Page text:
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p the sear he relieves the search efforts through characters. he also helps the voice actors. by taking part in the film, survivors could express the pain that still hauntss them. >> the actors are no pretending. you can keel this comes from their true experiences. them. >> the actors are no pretending.
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you can keel this comes from their true experiences. >> reporter: people in fukushima saw first screening. organizations and even from overseas have plans to screen the film. the voices of the survivors are reaching far and wide. >> the survivors doing what they can to heal after the events of 2011. it's time for a check of the weather with robert speta. many people across japan are heading out for what's called the golden week holiday. it's looking nice. will the weather continue to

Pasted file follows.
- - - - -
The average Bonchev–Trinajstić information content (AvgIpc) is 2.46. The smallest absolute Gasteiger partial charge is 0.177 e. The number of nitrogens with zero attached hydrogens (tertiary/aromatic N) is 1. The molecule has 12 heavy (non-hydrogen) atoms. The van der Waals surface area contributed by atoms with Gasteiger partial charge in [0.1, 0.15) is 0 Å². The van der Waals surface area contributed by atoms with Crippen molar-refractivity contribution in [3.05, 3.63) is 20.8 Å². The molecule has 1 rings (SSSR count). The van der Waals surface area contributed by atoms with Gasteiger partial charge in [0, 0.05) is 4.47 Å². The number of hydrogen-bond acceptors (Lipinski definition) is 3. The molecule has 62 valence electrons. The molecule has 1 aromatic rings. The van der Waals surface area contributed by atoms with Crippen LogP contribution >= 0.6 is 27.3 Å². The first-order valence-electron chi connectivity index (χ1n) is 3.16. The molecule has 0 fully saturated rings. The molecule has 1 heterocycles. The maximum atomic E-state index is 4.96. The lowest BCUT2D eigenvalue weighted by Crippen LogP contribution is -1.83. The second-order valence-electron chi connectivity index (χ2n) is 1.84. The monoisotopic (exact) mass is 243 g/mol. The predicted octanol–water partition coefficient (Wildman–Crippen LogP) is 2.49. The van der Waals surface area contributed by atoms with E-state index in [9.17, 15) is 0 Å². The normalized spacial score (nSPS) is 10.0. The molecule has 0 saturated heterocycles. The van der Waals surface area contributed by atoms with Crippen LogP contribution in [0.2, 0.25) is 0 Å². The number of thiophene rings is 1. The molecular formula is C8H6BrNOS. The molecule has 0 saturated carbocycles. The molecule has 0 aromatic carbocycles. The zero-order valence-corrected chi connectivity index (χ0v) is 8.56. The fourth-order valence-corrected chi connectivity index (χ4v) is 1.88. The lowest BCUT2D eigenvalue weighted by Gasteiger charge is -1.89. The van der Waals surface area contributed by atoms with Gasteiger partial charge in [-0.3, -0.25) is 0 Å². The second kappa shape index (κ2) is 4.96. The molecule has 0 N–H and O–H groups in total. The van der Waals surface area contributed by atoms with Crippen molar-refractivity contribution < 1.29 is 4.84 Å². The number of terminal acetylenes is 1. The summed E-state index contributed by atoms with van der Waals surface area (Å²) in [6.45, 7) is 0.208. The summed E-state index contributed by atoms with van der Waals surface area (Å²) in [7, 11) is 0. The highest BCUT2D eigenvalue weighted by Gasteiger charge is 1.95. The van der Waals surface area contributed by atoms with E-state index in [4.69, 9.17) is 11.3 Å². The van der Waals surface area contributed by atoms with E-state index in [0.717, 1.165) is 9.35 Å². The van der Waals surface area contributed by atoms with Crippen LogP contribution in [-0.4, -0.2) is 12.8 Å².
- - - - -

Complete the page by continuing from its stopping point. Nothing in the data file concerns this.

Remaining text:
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cooperate? >> things will be getting better. until we get there, in the tokyo area we do have sunny skies. you can see it's clearing up back here towards the west. north japan on the other hand, you're looking at a totally different season. feeling like winter out there. eastern areas of okkaido. 12 centimeters of snow. definitely very breezy combined with temperatures. around minus 1 here in your early morning hours. back towards the north things will be warming up as well. you do have snow but temperatures are improving. by early next week you'll have strong southerly winds working their way in. it looks like winter. over towards kyoto, a lot of